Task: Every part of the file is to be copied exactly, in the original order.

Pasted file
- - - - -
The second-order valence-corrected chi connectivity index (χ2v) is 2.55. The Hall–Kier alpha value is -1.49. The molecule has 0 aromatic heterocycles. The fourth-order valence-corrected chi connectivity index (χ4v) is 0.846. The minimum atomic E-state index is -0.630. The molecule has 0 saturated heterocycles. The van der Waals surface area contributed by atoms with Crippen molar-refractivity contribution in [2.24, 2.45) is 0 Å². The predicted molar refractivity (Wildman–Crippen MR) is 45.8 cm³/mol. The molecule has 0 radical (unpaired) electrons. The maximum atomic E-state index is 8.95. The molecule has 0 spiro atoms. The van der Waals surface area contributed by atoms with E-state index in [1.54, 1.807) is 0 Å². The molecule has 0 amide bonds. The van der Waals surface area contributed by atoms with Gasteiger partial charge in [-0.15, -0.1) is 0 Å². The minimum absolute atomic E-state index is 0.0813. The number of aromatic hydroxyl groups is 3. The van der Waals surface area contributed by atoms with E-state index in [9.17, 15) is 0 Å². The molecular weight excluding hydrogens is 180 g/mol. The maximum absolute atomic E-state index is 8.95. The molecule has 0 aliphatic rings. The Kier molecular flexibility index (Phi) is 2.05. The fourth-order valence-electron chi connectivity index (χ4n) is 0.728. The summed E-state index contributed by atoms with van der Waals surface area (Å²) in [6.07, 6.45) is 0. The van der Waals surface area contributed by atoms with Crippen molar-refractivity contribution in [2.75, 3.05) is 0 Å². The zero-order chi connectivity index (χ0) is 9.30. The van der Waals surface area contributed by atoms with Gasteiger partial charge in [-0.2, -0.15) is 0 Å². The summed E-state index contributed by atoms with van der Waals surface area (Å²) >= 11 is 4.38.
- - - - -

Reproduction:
The second-order valence-corrected chi connectivity index (χ2v) is 2.55. The Hall–Kier alpha value is -1.49. The molecule has 0 aromatic heterocycles. The fourth-order valence-corrected chi connectivity index (χ4v) is 0.846. The minimum atomic E-state index is -0.630. The molecule has 0 saturated heterocycles. The van der Waals surface area contributed by atoms with Crippen molar-refractivity contribution in [2.24, 2.45) is 0 Å². The predicted molar refractivity (Wildman–Crippen MR) is 45.8 cm³/mol. The molecule has 0 radical (unpaired) electrons. The maximum atomic E-state index is 8.95. The molecule has 0 spiro atoms. The van der Waals surface area contributed by atoms with E-state index in [1.54, 1.807) is 0 Å². The molecule has 0 amide bonds. The van der Waals surface area contributed by atoms with Gasteiger partial charge in [-0.15, -0.1) is 0 Å². The minimum absolute atomic E-state index is 0.0813. The number of aromatic hydroxyl groups is 3. The van der Waals surface area contributed by atoms with E-state index in [9.17, 15) is 0 Å². The molecular weight excluding hydrogens is 180 g/mol. The maximum absolute atomic E-state index is 8.95. The molecule has 0 aliphatic rings. The Kier molecular flexibility index (Phi) is 2.05. The fourth-order valence-electron chi connectivity index (χ4n) is 0.728. The summed E-state index contributed by atoms with van der Waals surface area (Å²) in [6.07, 6.45) is 0. The van der Waals surface area contributed by atoms with Crippen molar-refractivity contribution in [2.75, 3.05) is 0 Å². The zero-order chi connectivity index (χ0) is 9.30. The van der Waals surface area contributed by atoms with Gasteiger partial charge in [-0.2, -0.15) is 0 Å². The summed E-state index contributed by atoms with van der Waals surface area (Å²) >= 11 is 4.38.